Date: Wed, 24 Apr 1996 07:11:40 -0700 (PDT) From: "Edmund C. Hack" <echack at crl.com> Subject: Beer Nutrients / Bud billboard A couple of beer nutrient opinions and questions. On Flavenoids: Flavenoids are, from what I have been able to gather, sort-of vitamins. There are lots of them, they are only now being understood. Some are believed to be anti-oxidants, which is why they are thought to help in preventing heart disease. The ranking of goodness in alcohol is, IIRC from an article in Wine Spectator: - Red wine - most help, high in flavenoids - Darker beers - good amount of help - White wine - pretty much tied with Dark beers - Lighter beers - some help - Distilled spirits - better than not drinking, it is thought that it is the alcohol that provides the protection. (BTW, cholesterol is an alcohol!) The recommended "doses" are one to two glasses of wine or beer per day. Go much over that and there are bad effects. This may be the explanation for why heart disease rates are lower in France, where the diet is pretty unhealthy by US standards. The latest piece of evidence that helped the FDA to come over to recommending moderate alcohol consumption was a long term study in Denmark of 10-20K adults that confirmed all this. My guess is that the flavenoids would be found in the non-starchy parts of the grain. Beers brewed with adjuncts would be lower in them. That said: Don't drink and drive. Fasten your seat belts. Remember the Pueblo! A question on beer nutrition: I have a need to find out the carbohydrate content of beers for dietary reasons. The only one I have found is, alas, Miller Lite at 3.2 grams/can. Given that it is 1/3 less tasty, IMHO, than regular American Lager, I avoid it. Anyone know of where I can dig out this info? Info on Anchor, Red Hook and Celis products would be great. Latest shot over the bow of small brewers: New billboard in town: A sweaty Bud longneck on it's side, with the caption: "Hand crafted at a brewery near you." With all due respect to the great job that AB does in producing a consistent product on a large scale, I don't really think of their brewery on I-10 as "hand crafting" beer in a 15 story plant with attached grain silos. Edmund Hack - echack at crl.com - Houston, TX "Watching their faces, I was turning over aces." - Al Stewart Return to table of contents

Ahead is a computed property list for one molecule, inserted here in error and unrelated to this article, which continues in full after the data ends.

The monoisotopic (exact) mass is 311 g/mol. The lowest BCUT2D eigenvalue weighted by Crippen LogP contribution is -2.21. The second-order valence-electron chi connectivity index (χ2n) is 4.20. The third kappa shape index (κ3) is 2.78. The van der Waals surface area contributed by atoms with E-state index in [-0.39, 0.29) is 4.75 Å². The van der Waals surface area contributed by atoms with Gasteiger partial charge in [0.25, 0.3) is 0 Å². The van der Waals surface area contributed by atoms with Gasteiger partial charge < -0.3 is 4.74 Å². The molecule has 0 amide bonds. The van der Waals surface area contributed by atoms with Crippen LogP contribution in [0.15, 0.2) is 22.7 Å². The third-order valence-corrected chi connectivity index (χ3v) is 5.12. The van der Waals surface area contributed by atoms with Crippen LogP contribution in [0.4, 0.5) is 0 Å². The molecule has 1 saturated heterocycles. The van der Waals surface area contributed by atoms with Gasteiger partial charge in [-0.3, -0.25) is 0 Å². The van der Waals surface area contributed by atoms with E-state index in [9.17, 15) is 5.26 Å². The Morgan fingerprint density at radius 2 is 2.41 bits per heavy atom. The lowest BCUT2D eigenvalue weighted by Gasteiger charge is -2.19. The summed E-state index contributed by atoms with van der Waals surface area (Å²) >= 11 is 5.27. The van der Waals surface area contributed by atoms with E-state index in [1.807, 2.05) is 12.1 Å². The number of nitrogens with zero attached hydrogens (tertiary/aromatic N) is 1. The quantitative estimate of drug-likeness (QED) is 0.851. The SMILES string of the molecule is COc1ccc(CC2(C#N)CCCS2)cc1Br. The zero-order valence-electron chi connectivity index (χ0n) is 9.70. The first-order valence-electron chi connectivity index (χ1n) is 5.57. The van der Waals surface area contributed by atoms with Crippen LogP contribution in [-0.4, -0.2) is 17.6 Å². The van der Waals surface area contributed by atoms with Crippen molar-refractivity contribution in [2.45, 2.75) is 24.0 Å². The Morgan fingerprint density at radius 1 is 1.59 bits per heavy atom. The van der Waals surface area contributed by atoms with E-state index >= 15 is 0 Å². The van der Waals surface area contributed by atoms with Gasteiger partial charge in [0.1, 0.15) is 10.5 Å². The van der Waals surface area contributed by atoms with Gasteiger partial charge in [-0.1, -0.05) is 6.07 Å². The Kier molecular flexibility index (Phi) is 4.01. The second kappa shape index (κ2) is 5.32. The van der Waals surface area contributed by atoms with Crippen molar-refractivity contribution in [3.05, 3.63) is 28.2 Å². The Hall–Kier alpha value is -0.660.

Date: Wed, 24 Apr 1996 09:58:44 -0500 From: ThE-HoMe-BrEw-RaT <skotrat at wwa.com> Subject: Homebrew Chat on the www Hey all, I don't know if this will be a succes but I have added a Homebrew Chat to my homebrew pages. You can find it at: http://miso.wwa.com/~skotrat/Brew-Rat-Chat/ Any input on the chat would be great. There is one rule in the chat... NO PLAID. Thanks, Scott #################################################### # Scott Abene # # skotrat at wwa.com # # http://miso.wwa.com/~skotrat # # (Skotrats Official Homebrew "Beer Slut" Webpage) # # "Get off your dead ass and brew" # #################################################### Return to table of contents